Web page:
The COVID-19 pandemic is clearly reshaping communities and economies. But when it comes to agriculture and federal farm policy, it’s less reshaping and more regressing. Federal subsidies are on track to make up at least 50 percent of farming and ranching income this year, the highest level ever. More importantly, special interests and lawmakers are pushing to make this temporary subsidy spike a permanent fixture by empowering the Secretary of Agriculture to make billions of subsidy payments every year without consulting Congress. In other words, they’re exploiting the pandemic to undermine decades of bipartisan efforts towards a more cost-effective farm safety net focused on managing risk instead of maximizing government payments. This is fiscally irresponsible, and an abdication of Congressional responsibility to manage our nation’s finances.
As with the rest of the economy, Washington has opened the Treasury spigot to help agricultural businesses economically harmed by the pandemic. Thus far USDA has committed $16.5 billion in income subsidies for select farmers and ranchers as part of its coronavirus response plan with an additional $14 billion set to fatten bottom lines come July. With politically powerful agriculture interest groups claiming this falls at least $35 billion short, the most conservative estimate is federal financial assistance will constitute at least $60 billion (half of all farm income) in 2020. It could go higher.
If it was just dollars, it might be palatable in the near term. But how lawmakers get to these astronomical subsidy totals – as much as $134 billion if all proposals were enacted – makes it even worse.
Lawmaker and interest group demands have made it perfectly clear. They want future COVID-19 legislation to turn the Secretary of Agriculture into a Commissar of Agriculture with the power to bypass Congress and dole out subsidies via the Commodity Credit Corporation (CCC).
Created during the Great Depression and reconfigured during the Truman Administration, the CCC – in normal times – is simply a financing vehicle to cut and track checks for programs authorized in farm bills. But these are not normal times. Under the legislation creating the current version of the CCC, it is also a source of virtually unchecked power. This “Charter Act” authority allows the Secretary of Agriculture to use the CCC to create programs and spend billions without consulting Congress. As long as vague requirements are fulfilled – promoting domestic consumption, removing surplus commodities, aid in exports, or supporting prices – it’s basically carte blanche.
This broad authority is dangerous and undemocratic with the CCC’s history of politicization. In 2010 the Obama Administration used it to direct a half a billion dollars in “emergency” disaster subsidies to farmers in Arkansas, in a failed bid to secure the reelection of Senate Agriculture Committee Chair Blanche Lincoln (D-AR). In 2018 it was tapped for $218 million to assuage cotton farmers upset that high prices and bountiful harvests negated the need for government subsidies. It’s also been used as a means of expressly thumbing one’s nose at Congress, as Secretary Vilsack did in 2015 to spend $100 million to pay for new ethanol-friendly gas station pumps that the 2014 farm bill explicitly prohibited (Secretary Perdue tapped the CCC to do this as well). And the greatest example is the $28 billion the Trump Administration has committed to purchase the silence of farmers and ranchers decimated by their trade war with China, underlining the CCC’s role of bailing out bad policy.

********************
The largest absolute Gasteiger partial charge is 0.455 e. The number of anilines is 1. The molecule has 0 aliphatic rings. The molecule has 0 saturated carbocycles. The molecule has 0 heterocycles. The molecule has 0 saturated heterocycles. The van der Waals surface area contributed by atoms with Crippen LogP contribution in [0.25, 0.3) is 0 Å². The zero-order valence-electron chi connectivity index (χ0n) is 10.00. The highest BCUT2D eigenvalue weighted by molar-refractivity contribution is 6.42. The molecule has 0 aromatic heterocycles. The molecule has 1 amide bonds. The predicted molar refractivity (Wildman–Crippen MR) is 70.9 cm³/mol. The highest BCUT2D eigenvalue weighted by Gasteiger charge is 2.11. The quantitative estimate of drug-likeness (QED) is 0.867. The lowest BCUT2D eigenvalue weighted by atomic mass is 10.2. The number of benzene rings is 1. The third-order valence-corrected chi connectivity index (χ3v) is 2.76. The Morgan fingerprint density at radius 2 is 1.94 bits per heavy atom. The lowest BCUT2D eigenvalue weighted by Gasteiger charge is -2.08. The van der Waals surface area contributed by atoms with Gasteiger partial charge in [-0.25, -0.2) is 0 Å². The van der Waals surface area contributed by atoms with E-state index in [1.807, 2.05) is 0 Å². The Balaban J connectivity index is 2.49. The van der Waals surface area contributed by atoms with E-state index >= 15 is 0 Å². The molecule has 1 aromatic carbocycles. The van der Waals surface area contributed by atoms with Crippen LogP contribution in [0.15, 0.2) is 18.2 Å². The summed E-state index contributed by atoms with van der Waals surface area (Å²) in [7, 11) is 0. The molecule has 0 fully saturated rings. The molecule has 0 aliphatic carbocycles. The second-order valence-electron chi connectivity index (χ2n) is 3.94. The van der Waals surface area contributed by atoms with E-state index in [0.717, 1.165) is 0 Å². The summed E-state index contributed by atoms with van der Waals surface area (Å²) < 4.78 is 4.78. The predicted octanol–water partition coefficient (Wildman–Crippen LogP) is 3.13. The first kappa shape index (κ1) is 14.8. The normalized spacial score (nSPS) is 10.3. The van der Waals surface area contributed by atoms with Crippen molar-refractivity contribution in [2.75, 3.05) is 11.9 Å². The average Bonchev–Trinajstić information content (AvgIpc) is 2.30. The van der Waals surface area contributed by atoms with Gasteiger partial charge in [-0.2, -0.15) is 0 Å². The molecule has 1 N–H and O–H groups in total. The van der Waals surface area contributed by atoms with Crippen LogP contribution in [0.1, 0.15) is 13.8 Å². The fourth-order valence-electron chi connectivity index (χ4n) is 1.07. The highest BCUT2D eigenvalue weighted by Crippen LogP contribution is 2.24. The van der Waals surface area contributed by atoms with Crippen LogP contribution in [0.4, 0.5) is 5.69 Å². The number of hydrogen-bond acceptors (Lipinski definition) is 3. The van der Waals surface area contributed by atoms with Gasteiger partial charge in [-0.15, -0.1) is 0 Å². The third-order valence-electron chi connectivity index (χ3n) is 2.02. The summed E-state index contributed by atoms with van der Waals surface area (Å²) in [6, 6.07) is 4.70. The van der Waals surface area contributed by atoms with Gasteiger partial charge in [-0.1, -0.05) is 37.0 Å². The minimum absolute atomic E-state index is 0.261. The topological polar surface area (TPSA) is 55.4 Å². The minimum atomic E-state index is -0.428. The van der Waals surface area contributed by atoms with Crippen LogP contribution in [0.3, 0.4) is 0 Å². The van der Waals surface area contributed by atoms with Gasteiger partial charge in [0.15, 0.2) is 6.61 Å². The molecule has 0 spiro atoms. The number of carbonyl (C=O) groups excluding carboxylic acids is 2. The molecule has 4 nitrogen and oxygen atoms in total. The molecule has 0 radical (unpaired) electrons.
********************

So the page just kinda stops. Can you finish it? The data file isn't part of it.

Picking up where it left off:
Despite, or perhaps because of, these past abuses, agricultural special interests and lawmakers are proposing to greatly expand the power of the CCC. Not simply to respond to COVID-19 losses, but every year.
Lawmakers are looking to expand the CCC’s reach far beyond farmers and ranchers by enabling the Secretary to use the CCC to “Aid agricultural processing plants to ensure supply chain continuity during an emergency period.” In case you aren’t fluent in agri-ese, this is money for ethanol processors and textile manufacturers, neither of which are farmers nor ranchers. But, again, the broad discretion given to the Secretary makes this open ended. Food manufacturers, sawmills, chemical companies, toilet paper factories … they all process agricultural products, why not roll them into the Department of Agriculture’s orbit of influence, too? And does it have to be a presidentially declared emergency, or do disasters, which the Secretary has authority to declare, also count? You see the problem.
To eliminate any doubt that lawmakers expect this expanded authority to be used, they also eliminate the only real limitation on use of the CCC – its $30 billion borrowing limit. The CCC is limited to “borrowing” $30 billion annually from the Treasury to finance farm bill programs, disaster response, and whatever program the Secretary cooks up. The only time this limit came close to being breached was 2019, due to the trade war bailout (Congress simply restored the limit a few months early). Senate Agriculture Appropriations Chairman John Hoeven (R-ND) is looking to increase this limit to $50 billion while House Agriculture Committee member Austin Scott (R-GA), with the backing of the American Farm Bureau Federation, is seeking a $68 billion limit. Every year. Permanently. A CCCP if you will.
Expanding the Secretary’s authority to dole out funding without consulting Congress is an especially egregious attempt to undermine Congressional intent while permanently increasing Washington’s role in the balance sheet for farming and ranching businesses. Lawmakers should be more deliberate in their response to COVID-19. They need to ensure a federal farm safety net focused on helping farmers and ranchers manage the risks of today and tomorrow, not expand executive power to maximize government payments indefinitely for a select few.